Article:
- The Washington Times - Tuesday, June 16, 2020

The GOP says presumed Democratic presidential nominee Joseph R. Biden is trying to run away from his own shadow in his push to defeat President Trump.

The Republican National Committee said Tuesday when it comes to criminal justice legislation Mr. Biden has had the reverse Midas touch.

“Hoping to distance himself from decades of bad policy, Joe Biden is now calling for reforms to his own legislation,” the RNC said in a “Research Briefing” email blast.

The death of George Floyd in Minneapolis and the ensuing protests, riots, and looting have thrust the issue of criminal justice back onto the front-burner in Washington and in the 2020 presidential race.

President Trump planned to respond Tuesday by signing an executive order that reportedly would include national standards of use of force and tracking of police officers with records of misconduct.



For his part, Mr. Biden has said Mr. Trump has made the situation worse by espousing a law and order stance that has further divided the nation and inflamed racial tensions.

Mr. Biden has said Mr. Floyd’s death should be a “wake-up call for our nation” and said it is time for Congress to pass “real police reform” - including legislation ending chokeholds, stopping the transfer of military weapons to police departments and creating a “model of use force standard” for law enforcement departments.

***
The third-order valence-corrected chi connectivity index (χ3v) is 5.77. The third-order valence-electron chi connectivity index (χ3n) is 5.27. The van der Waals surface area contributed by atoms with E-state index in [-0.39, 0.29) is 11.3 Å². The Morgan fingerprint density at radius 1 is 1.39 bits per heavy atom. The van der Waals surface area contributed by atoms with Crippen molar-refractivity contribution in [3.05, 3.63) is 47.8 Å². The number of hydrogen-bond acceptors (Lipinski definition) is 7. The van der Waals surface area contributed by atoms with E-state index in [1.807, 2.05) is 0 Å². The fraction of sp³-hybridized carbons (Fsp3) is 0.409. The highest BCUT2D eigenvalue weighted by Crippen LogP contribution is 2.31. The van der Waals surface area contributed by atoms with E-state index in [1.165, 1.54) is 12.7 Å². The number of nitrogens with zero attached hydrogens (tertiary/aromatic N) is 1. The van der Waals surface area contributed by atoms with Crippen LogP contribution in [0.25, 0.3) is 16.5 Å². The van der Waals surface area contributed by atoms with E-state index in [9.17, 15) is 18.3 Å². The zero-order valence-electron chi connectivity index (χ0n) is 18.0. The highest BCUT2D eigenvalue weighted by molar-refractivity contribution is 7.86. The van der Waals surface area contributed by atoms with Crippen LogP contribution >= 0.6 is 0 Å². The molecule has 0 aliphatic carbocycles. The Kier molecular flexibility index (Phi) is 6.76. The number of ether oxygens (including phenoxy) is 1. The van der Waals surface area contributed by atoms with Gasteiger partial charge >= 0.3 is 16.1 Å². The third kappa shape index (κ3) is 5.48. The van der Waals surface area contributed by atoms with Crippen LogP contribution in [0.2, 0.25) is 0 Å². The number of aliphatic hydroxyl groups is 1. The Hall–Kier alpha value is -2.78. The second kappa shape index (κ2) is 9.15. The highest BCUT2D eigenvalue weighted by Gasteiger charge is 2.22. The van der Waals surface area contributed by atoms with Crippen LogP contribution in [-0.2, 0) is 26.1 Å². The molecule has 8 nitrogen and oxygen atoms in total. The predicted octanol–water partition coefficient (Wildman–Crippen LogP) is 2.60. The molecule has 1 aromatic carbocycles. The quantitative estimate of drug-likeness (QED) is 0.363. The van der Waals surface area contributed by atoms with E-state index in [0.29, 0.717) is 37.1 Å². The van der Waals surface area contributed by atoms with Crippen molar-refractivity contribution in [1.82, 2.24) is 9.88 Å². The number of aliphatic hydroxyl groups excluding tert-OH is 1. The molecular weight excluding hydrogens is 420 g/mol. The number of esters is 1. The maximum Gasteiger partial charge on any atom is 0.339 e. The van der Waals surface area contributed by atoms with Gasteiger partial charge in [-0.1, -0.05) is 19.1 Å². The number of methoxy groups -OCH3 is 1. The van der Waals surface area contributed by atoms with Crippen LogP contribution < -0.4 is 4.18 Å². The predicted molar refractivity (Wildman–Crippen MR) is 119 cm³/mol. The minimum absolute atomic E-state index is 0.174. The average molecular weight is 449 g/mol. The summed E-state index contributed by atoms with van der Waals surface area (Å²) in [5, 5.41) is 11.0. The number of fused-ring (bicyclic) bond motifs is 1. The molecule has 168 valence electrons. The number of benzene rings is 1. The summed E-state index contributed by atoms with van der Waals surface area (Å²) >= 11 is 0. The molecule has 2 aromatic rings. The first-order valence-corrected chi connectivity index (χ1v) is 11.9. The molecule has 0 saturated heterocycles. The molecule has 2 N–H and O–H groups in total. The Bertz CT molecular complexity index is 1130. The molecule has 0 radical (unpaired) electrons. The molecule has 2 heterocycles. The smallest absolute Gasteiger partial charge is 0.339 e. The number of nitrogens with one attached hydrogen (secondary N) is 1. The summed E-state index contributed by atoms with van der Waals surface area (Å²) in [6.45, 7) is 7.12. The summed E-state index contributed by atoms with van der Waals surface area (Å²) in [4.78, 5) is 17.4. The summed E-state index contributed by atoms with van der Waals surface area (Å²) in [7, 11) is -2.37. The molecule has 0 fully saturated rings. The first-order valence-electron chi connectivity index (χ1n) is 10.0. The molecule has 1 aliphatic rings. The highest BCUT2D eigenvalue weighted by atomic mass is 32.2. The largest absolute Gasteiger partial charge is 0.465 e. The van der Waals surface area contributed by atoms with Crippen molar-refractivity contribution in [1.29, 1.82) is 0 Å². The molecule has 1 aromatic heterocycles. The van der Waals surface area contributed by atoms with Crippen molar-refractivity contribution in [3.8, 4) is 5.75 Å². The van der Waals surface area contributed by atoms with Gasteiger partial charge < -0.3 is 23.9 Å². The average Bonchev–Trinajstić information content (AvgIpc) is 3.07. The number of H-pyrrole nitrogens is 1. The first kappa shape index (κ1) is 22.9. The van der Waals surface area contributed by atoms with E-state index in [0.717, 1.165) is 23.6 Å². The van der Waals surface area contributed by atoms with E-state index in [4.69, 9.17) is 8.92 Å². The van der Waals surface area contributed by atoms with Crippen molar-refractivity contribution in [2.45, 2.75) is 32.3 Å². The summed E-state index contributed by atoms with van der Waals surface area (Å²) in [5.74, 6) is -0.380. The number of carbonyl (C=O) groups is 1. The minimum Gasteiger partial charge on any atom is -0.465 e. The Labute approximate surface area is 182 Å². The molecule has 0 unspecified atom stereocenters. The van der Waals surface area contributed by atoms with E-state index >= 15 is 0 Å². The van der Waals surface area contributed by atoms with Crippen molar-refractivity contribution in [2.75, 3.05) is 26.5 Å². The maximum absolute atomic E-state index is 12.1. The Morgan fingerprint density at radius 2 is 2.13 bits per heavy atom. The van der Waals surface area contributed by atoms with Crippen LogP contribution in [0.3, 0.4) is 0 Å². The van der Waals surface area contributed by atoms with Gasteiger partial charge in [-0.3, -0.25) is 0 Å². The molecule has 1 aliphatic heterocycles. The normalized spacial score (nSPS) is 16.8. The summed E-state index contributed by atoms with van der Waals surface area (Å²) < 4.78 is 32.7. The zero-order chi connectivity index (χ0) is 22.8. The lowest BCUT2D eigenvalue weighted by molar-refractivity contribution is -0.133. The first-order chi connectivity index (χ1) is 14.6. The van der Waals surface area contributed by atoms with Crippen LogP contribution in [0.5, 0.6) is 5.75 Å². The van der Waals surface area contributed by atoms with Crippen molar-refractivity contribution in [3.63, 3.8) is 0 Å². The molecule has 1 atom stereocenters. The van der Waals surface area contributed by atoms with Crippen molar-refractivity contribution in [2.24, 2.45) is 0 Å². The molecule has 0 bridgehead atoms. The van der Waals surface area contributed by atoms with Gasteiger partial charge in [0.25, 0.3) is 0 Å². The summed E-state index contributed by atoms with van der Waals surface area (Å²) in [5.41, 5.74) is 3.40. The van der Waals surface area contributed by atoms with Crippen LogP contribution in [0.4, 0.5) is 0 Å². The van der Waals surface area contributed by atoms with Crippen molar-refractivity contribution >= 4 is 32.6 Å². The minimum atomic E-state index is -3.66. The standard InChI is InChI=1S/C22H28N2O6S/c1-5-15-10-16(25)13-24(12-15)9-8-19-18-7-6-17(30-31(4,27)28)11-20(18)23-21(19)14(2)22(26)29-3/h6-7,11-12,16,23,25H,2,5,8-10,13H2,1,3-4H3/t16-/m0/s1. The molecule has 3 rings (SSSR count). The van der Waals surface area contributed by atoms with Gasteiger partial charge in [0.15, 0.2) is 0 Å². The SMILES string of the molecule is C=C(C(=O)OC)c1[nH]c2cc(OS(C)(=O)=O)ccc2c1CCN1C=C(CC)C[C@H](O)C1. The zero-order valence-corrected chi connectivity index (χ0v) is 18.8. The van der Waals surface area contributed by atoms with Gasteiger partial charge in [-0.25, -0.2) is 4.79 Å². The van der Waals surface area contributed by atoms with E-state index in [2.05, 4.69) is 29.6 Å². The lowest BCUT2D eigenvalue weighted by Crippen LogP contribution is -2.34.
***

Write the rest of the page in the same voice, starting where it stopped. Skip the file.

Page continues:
The RNC, though, says Mr. Biden should be blaming himself. They pointed to news reports highlighting how the former Delaware senator embraced a tough-on-crime stance in Congress that included playing a lead role in authoring the 1994 Crime Bill alongside the National Association of Police Organizations, which activists now blame for adding to the problem of mass incarceration of minorities.

Mr. Biden has said some of his previous legislative efforts were a mistake.

On Tuesday, the RNC said Mr. Biden is trying to rewrite his history.

Biden may be an advocate for reform now, but as senator his record tells a different story,” they said.

They said he criticized the Reagan administration for being too soft on crime, and not investing more in the war on drugs. He helped expand civil asset forfeiture, and backed legislation that paved the Pentagon to transfer military equipment to police departments in the 1990s, they said.

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